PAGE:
Wayne Norton is a former Kamloops resident.
By WAYNE NORTON
TRAVEL — Music and memories of sun-drenched vacations have always been closely linked for me. I still associate my first such holiday (Spain, 1963, barely in my teens) with “Cuando Caliente El Sol” by Hermanos Rigual. And my sunny days in Puerto Vallarta in the 1990s are all nostalgically tied to the music played poolside at the hotel and in local shops and restaurants.
That soundtrack alternated between rhythmic Mexican recordings and a limited selection of European and American popular standards. The local blend of brass and guitar was wonderful, but songs first heard long ago and nowhere near Mexico often delighted me more.
Here again were the Platters with “Smoke Gets in Your Eyes” and “Twilight Time” and their other almost forgotten hits; here were Connie Francis and Dean Martin and “Al Di La’ and “Unchained Melody.” (No up-beat Presley and no Beatles at all—local music programmers apparently shared well defined guidelines twenty years ago.)
Looking forward to hearing that soundtrack in a familiar Mexican context again, I endured a lengthy flight delay from fog-bound Victoria and took off for Puerto Vallarta eager to renew acquaintance with sun and sights and sounds.
But much has changed in Puerto Vallarta. Gone are the certainties I once took for granted. One that crumbled quickly was my belief in the good reputation of Canadians abroad. (Perceptions of Canadians at home were also taking a beating as fragments of conversations overheard often concerned the newest transgressions of Justin Bieber and Toronto mayor Rob Ford.) And because we now comprise two-thirds of the tourists in Puerto Vallarta, Canadians are distinctly more visible as a nationality.
Mexicans once shared the general view that Canadian travellers were quieter and somehow nicer than their American cousins. That opinion may yet hold in places, but it could not be sustained at my hotel. In fact, some of us are not very quiet or nice at all. Canadian guests over 40 seem now to agree with those under that all rules of behaviour can be disregarded when away from home.
It is often reported that the minority of Canadians who smoke is declining steadily. Most of that minority were at my hotel last January. And many of them apparently could not read English-language signs prohibiting smoking throughout the hotel. Some were aggressively vocal about their right to smoke wherever and whenever they liked while on holiday in Mexico. As staff did little to enforce the hotel’s policy, non-smokers too expressed strong opinions about rights. Fortunately, they managed to prevail upon each fresh crop of miscreants to light up in designated areas by the beach.
I found myself looking for something to distinguish Canadian from American guests. My survey revealed that we are certainly not slimmer and that we are equally tattooed. I thought choice of reading material might be revealing, but there was not an Atwood in sight. If the middle-aged women at my hotel are in any way representative, Nora Roberts is probably the best-selling author of all time.
Their male companions were dedicated to Tom Clancy and a range of similar crime and action authors. Guests who appeared to be under 30 — and I did hear opinions expressed that there were rather too many of them at our hotel — tended to be reading (if at all) from tablets, so I could not attempt a comparably discreet survey of their choices.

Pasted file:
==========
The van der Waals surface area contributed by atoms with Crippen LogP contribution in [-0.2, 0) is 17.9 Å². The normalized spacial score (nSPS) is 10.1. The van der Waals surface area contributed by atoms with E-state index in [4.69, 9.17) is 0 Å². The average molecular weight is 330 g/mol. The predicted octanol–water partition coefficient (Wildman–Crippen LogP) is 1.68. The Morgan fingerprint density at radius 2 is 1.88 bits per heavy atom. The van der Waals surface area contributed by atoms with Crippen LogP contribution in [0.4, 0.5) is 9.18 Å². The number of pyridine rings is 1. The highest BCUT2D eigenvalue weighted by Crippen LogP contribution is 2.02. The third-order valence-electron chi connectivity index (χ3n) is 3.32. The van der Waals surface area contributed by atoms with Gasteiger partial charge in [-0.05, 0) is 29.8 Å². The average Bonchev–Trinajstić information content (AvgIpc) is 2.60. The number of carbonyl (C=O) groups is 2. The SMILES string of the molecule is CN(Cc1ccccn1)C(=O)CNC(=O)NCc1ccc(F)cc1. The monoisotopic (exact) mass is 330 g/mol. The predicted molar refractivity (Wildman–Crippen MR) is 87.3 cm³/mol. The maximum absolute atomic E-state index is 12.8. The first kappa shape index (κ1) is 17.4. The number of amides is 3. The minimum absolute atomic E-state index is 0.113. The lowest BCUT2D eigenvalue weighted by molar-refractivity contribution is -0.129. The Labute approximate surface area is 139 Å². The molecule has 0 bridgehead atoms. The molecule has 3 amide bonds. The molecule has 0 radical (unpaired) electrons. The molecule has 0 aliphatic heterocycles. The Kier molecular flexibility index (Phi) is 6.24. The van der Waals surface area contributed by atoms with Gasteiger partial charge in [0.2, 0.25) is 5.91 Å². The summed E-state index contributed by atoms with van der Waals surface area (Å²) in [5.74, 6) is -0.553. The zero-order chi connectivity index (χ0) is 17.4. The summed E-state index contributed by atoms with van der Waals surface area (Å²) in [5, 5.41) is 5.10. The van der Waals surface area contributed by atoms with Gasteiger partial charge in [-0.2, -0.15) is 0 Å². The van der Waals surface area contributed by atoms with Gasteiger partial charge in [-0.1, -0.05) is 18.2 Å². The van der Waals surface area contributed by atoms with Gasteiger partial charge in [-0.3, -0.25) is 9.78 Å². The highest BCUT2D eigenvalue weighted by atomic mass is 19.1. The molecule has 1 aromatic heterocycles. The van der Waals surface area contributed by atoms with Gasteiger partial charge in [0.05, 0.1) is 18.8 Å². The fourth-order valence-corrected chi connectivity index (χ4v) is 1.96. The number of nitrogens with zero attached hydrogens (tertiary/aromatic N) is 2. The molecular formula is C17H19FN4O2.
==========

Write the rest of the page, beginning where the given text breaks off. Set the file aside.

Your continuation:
The low point of the week occurred poolside one morning when a number of the younger guests (many with tattoos as I recall) seemed suddenly animated by their screens and hand-held devices and began talking (shouting) to others (smoking probably) down by the beach. I didn’t pay much attention as I was absorbed in my Ian Rankin novel and, at the same time, I was pleased to hear that Abba still had a foot in the door. But “I Do, I Do, I Do” was followed abruptly by a thumping disco track defined only by a repetitive bass line, and then, suddenly, the day got much worse.
With the volume cranked to previously unimagined levels, the pool’s social convener said something about popular requests and pressed a button to launch a program of truly awful contemporary country rock music. People (mostly Canadian I can confirm) jumped into the pool and started shouting and swaying and waving their limbs and drinks in the air. I thought I was trapped at the Merritt Mountain Music Festival on a particularly bad night. It took half an hour before a successful counter-insurgency restored Abba at a volume that permitted me to resume my Ian Rankin.
Despite all this, the vacation was splendid and, yes, I look forward to returning some day soon. But as I sat by the sea on my last evening there (hoping to hear “Harbour Lights” or “Red Sails in the Sunset” or “Stranger on the Shore” perhaps), I realised I had to accept new realities. I am no longer seen as a vaguely nice guy from a nation of peacekeepers — instead I am a reflection in the same mirror that frames Rob Ford and Justin Bieber.
In this, as in all else, there is no going back. I can still hope Canadians will not always be defined by misdeeds at home and abroad. And I can acknowledge that the sharp distinctions (real or imagined) between American and Canadian tourists are gone (if they ever existed). But the truly sad news is that the Platters will never again provide the soundtrack of my Mexican holidays. I’ll just have to get out those scratchy old records when I get home.